Bowden’s ingestion of and impairment by marijuana, any error in the court’s reliance
upon painkillers would be harmless (assuming, without deciding, the correctness of
Mr. Bowden’s argument). See id. at ¶ 54 (where the state presented “overwhelming
evidence that [the defendant] was driving her vehicle while under the influence of
alcohol,” erroneous instruction on the prescription drug Cymbalta constituted
harmless error).
{¶16} The evidence in this case—when read in the light most favorable to the
state—is sufficient to show a nexus between Mr. Bowden’s ingestion of marijuana
and his impaired driving. While Trooper Sauber never testified that Mr. Bowden’s
impairment definitively stemmed from marijuana, our case law does not demand as
much. See Richardson, 150 Ohio St.3d 554, 2016-Ohio-8448, 84 N.E.3d 993, ¶ 18
(finding the officer’s testimony sufficient to support that defendant’s ingestion of
hydrocodone impaired his driving when “[b]ased on his experience, the officer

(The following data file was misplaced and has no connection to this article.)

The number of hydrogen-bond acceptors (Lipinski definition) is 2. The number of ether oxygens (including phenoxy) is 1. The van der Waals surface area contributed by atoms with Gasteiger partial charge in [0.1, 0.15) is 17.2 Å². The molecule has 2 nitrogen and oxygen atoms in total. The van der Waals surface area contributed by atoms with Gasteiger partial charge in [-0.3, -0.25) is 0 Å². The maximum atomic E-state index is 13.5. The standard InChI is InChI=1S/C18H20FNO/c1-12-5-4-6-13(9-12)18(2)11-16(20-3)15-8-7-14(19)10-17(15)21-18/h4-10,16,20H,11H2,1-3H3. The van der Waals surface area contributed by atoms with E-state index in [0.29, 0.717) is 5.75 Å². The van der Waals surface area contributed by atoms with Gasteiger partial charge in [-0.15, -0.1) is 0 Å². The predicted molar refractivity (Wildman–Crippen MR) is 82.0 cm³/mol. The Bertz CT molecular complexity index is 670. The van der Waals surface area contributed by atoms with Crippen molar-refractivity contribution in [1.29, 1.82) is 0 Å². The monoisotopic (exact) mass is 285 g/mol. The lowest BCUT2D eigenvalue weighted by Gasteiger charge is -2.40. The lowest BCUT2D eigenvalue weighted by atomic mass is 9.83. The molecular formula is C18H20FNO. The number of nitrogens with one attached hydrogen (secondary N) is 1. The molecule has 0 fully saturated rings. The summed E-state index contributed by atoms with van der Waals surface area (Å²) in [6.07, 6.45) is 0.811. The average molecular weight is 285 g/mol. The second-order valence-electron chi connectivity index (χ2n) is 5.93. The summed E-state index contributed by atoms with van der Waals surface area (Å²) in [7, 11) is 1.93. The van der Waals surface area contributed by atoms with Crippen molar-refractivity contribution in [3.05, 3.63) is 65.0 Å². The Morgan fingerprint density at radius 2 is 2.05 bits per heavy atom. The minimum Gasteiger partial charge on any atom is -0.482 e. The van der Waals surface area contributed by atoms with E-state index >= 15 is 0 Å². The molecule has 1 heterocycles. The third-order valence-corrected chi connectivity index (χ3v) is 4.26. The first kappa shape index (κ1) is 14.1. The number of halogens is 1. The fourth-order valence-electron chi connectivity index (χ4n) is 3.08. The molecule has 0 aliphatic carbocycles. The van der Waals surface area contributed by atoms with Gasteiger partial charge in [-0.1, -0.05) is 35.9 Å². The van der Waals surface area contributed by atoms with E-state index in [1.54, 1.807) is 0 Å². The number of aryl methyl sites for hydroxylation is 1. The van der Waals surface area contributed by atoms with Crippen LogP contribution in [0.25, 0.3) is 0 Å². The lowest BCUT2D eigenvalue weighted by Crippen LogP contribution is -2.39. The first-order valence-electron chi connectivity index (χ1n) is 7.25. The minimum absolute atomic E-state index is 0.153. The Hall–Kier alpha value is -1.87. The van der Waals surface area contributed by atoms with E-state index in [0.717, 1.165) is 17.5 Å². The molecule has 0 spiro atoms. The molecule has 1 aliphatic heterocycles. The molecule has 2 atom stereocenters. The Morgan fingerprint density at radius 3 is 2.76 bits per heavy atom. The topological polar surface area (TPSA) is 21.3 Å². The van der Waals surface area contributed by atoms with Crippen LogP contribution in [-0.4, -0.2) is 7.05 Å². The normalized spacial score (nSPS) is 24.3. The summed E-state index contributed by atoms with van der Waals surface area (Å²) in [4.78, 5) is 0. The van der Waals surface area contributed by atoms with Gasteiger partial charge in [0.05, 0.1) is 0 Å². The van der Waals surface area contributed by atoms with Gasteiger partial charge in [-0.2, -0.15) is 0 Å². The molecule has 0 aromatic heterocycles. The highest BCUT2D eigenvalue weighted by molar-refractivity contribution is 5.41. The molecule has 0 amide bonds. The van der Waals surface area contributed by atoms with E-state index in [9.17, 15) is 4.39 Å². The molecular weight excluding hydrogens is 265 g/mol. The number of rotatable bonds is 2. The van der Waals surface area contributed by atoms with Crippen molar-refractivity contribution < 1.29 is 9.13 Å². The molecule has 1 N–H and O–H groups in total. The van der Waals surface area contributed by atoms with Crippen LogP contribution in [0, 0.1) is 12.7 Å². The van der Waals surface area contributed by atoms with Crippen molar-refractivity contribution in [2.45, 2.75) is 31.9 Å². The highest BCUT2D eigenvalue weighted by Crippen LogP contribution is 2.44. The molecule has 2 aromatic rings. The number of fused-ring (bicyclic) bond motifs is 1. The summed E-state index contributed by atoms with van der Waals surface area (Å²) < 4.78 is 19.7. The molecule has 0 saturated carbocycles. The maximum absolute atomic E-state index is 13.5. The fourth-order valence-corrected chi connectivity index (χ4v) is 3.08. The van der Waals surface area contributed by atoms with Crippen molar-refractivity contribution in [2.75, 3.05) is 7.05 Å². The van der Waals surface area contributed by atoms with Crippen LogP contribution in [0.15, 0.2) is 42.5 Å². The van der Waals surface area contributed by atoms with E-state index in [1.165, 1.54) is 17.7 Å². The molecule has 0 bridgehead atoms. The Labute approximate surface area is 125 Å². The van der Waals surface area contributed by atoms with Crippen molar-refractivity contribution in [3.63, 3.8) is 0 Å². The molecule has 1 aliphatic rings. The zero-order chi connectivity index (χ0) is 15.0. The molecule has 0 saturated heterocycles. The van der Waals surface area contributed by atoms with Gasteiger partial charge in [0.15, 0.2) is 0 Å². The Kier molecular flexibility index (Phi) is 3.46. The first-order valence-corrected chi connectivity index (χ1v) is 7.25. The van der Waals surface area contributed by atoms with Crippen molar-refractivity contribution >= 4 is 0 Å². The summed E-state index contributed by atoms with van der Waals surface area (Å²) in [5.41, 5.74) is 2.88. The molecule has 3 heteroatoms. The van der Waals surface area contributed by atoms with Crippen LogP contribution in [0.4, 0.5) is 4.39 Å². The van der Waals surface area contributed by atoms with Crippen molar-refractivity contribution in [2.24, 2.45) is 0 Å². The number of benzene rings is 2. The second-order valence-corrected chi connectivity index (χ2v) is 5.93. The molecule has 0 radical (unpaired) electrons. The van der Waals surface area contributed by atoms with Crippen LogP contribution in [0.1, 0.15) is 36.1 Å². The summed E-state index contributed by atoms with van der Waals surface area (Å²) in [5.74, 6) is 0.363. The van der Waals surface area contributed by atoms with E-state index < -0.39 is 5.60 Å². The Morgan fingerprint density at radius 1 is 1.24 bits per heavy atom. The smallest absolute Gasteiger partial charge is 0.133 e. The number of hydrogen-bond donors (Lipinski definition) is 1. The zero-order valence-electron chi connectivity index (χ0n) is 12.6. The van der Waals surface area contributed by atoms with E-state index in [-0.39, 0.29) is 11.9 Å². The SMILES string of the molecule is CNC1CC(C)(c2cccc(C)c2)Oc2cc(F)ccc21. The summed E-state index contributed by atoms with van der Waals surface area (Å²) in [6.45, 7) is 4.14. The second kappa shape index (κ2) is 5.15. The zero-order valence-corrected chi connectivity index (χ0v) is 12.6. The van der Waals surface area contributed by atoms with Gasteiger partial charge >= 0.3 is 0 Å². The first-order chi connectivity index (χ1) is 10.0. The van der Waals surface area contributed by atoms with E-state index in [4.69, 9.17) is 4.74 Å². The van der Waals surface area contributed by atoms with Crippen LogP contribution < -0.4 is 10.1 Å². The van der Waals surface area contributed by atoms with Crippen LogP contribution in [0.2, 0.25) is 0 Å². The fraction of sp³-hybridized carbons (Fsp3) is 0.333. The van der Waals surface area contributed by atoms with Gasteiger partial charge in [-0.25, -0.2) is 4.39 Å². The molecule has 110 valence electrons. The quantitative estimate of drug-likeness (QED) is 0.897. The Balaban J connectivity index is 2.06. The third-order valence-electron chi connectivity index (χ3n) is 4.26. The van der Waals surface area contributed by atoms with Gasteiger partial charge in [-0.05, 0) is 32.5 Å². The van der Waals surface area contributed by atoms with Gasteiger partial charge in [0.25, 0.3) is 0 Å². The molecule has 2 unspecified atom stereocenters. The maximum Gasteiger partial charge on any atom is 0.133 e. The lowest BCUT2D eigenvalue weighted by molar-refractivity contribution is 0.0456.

believed that [the defendant] ‘was under the influence of some type of possibly
narcotics’ ”). Based on Mr. Bowden’s driving and his performance on and behavior
during the field sobriety tests, Trooper Sauber testified that Mr. Bowden was
“appreciably impaired” in a manner consistent with marijuana consumption. Along
with the strong circumstantial evidence of marijuana ingestion chronicled above, this
testimony supplies the necessary nexus. See State v. McClain, 2018-Ohio-538, 105
N.E.3d 762, ¶ 9 (9th Dist.) (relying on the officer’s testimony that the defendant’s
“behavior during the field sobriety tests and his performance on them,” and his
“glassy eyes and dilated pupils” sufficiently “indicated that [he] was under the
influence of drugs,” though the officer never testified as to whether Adderall or
marijuana caused defendant’s impairment).

Outcome: n light of the above analysis, we overrule Mr. Bowden’s sole assignment of error and affirm the judgment of the trial court.

Judgment affirmed.

Plaintiff's Experts:

Defendant's Experts:


Find a Lawyer


Find a Case